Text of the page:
These are the four most common ways you can hold title for a property.

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Today we’re discussing the common ways of holding title, otherwise known as “vesting” on the grant deed. The most common way to hold title is as an unmarried party. The second most common is joint tenancy through marriage or joint community property with rights of survivorship, which means the title is split evenly between the spouses. This assumes the right of survivorship, meaning that if one spouse passes away, the split title completely passes to the surviving spouse.

There’s also joint tenancy by itself, which simply means title is split 50/50. Finally, there’s tenancy in common, which is when different percentages of title are assigned to different tenants on the property. You can also take title as a corporation or LLC by assigning it from the transfer owner, which is frequently the seller.


“The most common way to hold title is as an unmarried party.”


If you’re in the real estate field, you should advise your buyer clients that the most secure way to hold a property is to get a trust. A trust will identify if you want percentages, who you want your heirs to be, and who gets what from your estate. Plus, your property can be divided however you like. You get to write the playbook for how things will go when you’re no longer there and actively have a voice. A trust also protects you if you have multiple entities; if you hold properties in a trust, they’re protected if anything happens to you. We can put you in contact with trust attorneys who can explain the benefits of a trust, tax shelter, and any relief you can get, as well as the tax ramifications for each way of holding title.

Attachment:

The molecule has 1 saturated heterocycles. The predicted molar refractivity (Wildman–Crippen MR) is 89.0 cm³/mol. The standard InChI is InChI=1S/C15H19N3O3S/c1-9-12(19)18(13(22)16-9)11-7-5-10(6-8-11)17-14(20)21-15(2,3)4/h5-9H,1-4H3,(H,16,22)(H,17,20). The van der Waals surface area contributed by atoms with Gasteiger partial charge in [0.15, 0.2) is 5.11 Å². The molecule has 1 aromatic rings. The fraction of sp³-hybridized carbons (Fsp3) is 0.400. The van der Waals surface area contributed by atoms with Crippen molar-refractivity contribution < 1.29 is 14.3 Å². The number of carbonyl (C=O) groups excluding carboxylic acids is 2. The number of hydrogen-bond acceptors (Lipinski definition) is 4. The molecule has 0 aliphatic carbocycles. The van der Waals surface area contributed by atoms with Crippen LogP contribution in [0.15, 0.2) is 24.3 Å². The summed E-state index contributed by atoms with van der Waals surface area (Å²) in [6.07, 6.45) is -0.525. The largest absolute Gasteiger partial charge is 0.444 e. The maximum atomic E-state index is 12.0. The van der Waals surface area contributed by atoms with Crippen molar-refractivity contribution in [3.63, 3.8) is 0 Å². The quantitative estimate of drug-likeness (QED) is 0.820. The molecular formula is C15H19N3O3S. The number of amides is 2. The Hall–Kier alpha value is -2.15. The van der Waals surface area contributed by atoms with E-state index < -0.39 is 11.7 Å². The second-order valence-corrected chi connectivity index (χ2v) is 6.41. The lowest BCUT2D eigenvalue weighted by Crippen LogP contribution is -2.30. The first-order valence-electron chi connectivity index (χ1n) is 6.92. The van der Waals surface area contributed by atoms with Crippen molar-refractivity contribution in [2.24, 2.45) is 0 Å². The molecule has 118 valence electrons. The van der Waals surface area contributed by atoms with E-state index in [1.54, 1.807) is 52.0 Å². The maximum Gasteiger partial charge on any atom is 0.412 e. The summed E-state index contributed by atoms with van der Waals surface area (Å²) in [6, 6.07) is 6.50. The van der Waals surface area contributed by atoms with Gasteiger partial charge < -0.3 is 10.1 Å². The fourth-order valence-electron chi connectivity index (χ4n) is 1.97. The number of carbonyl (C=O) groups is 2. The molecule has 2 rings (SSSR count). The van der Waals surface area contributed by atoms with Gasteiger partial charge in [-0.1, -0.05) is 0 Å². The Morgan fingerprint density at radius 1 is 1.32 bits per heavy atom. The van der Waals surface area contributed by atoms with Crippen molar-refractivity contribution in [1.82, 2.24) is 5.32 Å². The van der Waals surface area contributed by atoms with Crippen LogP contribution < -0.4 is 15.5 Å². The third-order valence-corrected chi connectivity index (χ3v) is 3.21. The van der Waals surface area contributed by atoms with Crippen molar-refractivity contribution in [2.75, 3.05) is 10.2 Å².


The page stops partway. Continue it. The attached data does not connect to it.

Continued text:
Call, text, or email us if you have more questions about holding title or trusts. We can get into all the details with you. We look forward to hearing from you soon.